“What are some of your favourite memories of the speakers and crew over the years?”
“Weirdly, my most poignant memory is of the year everything went wrong. 2018’s flagship TEDxBrayfordPool event was very nearly an insurmountable disaster due to a number of factors, but the consummate professionalism of our hosts Katy Baggot and Richard Askam, as well as the perseverance of the production and event teams, brought us back from the brink to create a really enjoyable (if somewhat stressful) day. The collective sigh of relief at the end of that day was tangible.”
“I know we’re all like your children, but whose TEDxBrayfordPool talk would you say is the most memorable?”
“That’s such an unfair question!”
That was why I asked it.
“You know very well that I try my hardest to be neutral. However, there are always going to be talks that strike a chord. When we talk about a unique take on a pre-existing idea, I think that must be Ruchi Aggarwal’s 2018 talk that asks the question “Are you blocked by a glass ceiling or trapped by a sticky floor?”. That was really poignant to me at that point in my life. It’s such a simple twist of thinking, but it makes all the difference.
Sophie Lavender’s is another talk that sticks with me because she uses comedy to talk so openly about some hard subjects in a way that makes it feel okay to see the funny side. On a similar note, the legendary Labi Siffre holds a special place in my heart as our closing speaker in our inaugural year.”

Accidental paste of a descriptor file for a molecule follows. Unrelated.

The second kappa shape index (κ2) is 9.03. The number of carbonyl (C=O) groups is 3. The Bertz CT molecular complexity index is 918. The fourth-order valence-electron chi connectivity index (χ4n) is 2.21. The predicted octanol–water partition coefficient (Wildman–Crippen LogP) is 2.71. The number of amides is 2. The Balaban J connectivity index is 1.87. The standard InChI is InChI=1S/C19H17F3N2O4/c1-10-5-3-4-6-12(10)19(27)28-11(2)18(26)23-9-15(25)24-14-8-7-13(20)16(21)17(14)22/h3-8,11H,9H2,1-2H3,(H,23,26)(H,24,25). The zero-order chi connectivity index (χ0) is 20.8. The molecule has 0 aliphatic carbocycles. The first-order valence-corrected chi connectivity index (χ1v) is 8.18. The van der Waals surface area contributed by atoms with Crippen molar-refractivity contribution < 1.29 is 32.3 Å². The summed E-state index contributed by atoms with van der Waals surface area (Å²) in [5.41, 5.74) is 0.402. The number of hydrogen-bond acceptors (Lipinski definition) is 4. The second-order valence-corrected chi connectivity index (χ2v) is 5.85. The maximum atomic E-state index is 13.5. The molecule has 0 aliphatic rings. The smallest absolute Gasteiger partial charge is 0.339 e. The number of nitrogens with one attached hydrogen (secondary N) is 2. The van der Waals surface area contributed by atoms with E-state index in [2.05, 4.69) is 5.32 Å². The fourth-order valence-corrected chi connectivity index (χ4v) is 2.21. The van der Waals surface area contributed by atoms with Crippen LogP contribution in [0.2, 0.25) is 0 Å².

“What book or books have most inspired you?”
“How long have you got?”
All-day, this isn’t technically a real encounter.
“I consider myself a prolific reader. However, I keep going back to Elizabeth Gilbert’s Big Magic. It’s arguably the book that gave me the courage to apply for our TEDx licence. I’ve just finished reading Sam Conniff Allende’s How to Be More Pirate, which is an incredible read mapping the effect of the Be More Pirate movement.
At the other end of the spectrum, I’ve just finished reading the latest Chronicles of St Mary’s book, Plan for the Worst, by Jodi Taylor, which follows the adventures of the disaster magnets of the St Mary’s Institute of Historical Research as they ricochet up and down the timeline to observe historical events in contemporary time. As a series, they’re hilarious and well worth a read if you fancy something a bit lighter. They kind of remind me a little of the TEDxBrayfordPool team.”
“Finally, what does YOUR Spotify Wrapped look like?”
“I wish I remembered… but the playlist for 2020 features lots of The Chicks, Alanis Morrissette, Hayley Williams, The Cure, Robyn, Saves the Day, Fatboy Slim, Skunk Anansie, Robyn and Amanda Palmer. Let’s just say it’s been a bit of a year…”
“Thank you so much!”